69 Press Statement issued by the Deputy Prime Minister and Minister for Trade of Kenya, 30 July 2008.

70 See Washington Trade Daily, 15 September, 2008.

71 See letters by Kamal Nath, Minister of Commerce of India, to the WTO Director-General, Pascal Lamy, dated 24 September 2008 and 17 October 2008.

72 Pascal Lamy's ‘to do list’ included the issues that were not in the Lamy Package, and included the issue of cotton, bananas, DFQFMA, preference erosion, etc.

73 Tallberg J., ‘The Power of the Chair: Formal Leadership in International Cooperation’, International Studies Quarterly (forthcoming).

75 Odell J., ‘Chairing a WTO Negotiation’, Journal of International Economic Law, 8(2): 425448.

76 F. Ismail, ‘The Role of the Chair in the WTO Negotiations: From the Potsdam Collapse in June 2007 to July 2008’, unpublished paper.

77 WTO doc, ‘South African Statement to the WTO TNC’, 22 July 2008.

78 See WTO doc, ‘Statement of Argentina to the TNC’, 26 July 2008.

79 See WTO doc, ‘Statement by Minister Celso Amorim to the Informal TNC’, 21 July 2008, As delivered.

80 See also ‘G20 Statement on the State of Play’, 20 June 2008 and ‘G20 Statement to the WTO Committee on Agriculture – Special Session’, Open-Ended Informal Meeting, 26 May 2008, in G20, Five Years of Activities of the G20: Moving Forward the Doha Round, July 2008, Brazilian Permanent Mission to the UN and WTO.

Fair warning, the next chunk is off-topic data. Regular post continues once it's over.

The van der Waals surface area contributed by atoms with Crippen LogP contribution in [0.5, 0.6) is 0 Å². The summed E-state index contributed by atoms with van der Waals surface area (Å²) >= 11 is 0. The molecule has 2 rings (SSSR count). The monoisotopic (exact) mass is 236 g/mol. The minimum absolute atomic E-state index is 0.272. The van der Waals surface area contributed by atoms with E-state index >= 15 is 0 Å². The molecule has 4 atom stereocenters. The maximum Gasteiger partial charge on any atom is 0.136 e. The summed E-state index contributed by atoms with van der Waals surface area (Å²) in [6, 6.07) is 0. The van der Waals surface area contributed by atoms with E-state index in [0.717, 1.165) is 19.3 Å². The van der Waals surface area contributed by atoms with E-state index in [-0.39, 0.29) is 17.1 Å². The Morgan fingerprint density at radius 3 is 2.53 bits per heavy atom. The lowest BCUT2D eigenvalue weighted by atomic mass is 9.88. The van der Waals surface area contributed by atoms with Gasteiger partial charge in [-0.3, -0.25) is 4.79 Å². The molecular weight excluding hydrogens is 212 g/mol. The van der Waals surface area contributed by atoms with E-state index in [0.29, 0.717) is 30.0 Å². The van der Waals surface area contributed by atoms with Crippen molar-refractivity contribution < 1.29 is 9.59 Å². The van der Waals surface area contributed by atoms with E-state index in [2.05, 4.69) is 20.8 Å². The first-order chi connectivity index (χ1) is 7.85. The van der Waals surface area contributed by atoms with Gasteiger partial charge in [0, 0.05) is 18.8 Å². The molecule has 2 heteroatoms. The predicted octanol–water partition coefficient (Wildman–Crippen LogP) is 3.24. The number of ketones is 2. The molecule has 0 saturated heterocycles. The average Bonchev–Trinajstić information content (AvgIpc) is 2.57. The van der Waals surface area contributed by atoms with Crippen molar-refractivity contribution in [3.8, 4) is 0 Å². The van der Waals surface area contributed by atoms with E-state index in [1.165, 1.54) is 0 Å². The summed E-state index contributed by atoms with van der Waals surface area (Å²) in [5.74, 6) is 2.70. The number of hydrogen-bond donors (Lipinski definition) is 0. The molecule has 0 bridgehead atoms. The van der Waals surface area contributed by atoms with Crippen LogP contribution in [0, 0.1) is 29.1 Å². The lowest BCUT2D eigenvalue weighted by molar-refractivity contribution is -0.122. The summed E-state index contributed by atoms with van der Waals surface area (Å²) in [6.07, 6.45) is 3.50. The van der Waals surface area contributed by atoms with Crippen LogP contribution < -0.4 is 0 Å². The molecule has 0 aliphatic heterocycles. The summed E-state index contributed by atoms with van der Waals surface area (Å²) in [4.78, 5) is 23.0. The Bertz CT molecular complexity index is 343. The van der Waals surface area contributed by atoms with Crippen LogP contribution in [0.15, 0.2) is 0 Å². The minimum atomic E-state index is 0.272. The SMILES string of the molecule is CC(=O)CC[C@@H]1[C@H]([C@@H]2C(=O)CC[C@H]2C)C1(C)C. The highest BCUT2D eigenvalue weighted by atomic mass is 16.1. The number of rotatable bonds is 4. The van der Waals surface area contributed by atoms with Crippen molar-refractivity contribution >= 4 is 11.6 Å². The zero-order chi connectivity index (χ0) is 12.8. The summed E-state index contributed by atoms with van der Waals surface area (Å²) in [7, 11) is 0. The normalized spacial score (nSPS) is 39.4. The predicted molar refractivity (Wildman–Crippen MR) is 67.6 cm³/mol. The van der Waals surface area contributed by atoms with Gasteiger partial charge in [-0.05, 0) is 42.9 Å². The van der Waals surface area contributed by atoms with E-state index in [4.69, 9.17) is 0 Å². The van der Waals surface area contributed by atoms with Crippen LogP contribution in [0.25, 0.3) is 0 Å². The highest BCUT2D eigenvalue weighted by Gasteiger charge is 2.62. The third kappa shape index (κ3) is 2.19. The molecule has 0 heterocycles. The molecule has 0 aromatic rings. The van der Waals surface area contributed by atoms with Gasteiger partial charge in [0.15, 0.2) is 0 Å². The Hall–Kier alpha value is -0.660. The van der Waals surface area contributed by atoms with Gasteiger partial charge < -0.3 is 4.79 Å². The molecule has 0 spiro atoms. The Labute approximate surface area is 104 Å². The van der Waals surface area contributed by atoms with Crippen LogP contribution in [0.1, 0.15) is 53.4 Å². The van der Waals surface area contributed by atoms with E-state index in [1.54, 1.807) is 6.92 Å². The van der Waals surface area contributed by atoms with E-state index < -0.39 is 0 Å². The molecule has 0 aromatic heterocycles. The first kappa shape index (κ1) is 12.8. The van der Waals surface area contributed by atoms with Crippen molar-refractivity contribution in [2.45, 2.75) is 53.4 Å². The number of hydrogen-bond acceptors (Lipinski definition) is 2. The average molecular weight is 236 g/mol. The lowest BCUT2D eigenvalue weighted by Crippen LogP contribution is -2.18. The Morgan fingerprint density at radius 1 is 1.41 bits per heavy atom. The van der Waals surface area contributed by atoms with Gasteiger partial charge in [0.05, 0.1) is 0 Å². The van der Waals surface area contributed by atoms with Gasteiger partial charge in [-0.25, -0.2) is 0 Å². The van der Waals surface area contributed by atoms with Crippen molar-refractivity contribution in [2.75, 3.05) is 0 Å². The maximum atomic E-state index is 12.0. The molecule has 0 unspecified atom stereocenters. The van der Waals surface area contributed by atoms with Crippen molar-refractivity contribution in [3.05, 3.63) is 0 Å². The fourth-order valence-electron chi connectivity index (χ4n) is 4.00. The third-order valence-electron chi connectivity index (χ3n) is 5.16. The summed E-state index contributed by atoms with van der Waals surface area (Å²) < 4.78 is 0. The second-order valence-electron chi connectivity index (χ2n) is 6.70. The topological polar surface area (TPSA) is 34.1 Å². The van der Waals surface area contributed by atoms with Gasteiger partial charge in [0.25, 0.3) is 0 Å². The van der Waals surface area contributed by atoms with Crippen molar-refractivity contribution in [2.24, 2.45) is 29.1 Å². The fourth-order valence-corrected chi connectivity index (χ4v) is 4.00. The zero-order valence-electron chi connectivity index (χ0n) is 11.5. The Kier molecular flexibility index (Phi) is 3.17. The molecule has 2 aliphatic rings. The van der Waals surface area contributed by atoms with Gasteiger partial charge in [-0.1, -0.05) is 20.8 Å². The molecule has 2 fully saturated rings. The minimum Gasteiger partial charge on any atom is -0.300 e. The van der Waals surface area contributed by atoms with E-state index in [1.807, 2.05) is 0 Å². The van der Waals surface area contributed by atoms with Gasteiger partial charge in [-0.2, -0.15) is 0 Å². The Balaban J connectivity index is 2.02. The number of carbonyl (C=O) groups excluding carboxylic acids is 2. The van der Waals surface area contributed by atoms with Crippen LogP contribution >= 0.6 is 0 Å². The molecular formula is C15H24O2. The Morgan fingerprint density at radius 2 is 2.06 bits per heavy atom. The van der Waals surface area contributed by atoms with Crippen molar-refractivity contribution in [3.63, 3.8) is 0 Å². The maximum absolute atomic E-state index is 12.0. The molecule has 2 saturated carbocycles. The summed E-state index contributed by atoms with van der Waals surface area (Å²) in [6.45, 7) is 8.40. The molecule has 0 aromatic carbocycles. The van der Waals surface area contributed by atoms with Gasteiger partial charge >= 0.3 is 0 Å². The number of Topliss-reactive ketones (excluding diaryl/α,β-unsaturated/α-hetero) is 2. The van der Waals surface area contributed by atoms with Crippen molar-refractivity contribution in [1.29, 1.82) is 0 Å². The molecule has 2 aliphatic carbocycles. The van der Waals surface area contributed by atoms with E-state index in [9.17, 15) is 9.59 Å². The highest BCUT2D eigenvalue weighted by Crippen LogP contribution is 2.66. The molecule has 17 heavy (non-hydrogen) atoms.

81 South Africa represents the NAMA 11 in the WTO and Brazil is the co-ordinator of the G20. Whilst the Ministers made the above statements in their own country names, their views largely reflect the views of the NAMA 11 and the G20 respectively.

82 P. Lamy, ‘The Moment of Truth’, International Herald Tribune, 3 July 2008.

83 WTO doc, ‘G20 TNC Statement’, 17 December 2008.

84 See WTO doc, ‘Market Access for Non-Agricultural Products: Sectoral Negotiations’, Communication from the NAMA 11 Group of Developing Countries, TN/MA/W/108/Rev.1, 12 November 2008.

85 See Wilkinson R., ‘The WTO in Hong Kong: What it Really Means for the Doha Development Agenda’, Commentary, New Political Economy, 11(2) (June 2006).

86 See WTO doc, TNC, ‘Statement by the Chairman’, Job (08)/94, 30 July 2008.

The author is indebted to Amrita Narlikar and Rorden Wilkinson for the challenging comments and suggestions made on earlier versions of the paper that inspired the final draft. The original research for this paper was undertaken for a forthcoming book edited by Amrita Narlikar and Brendan Vickers.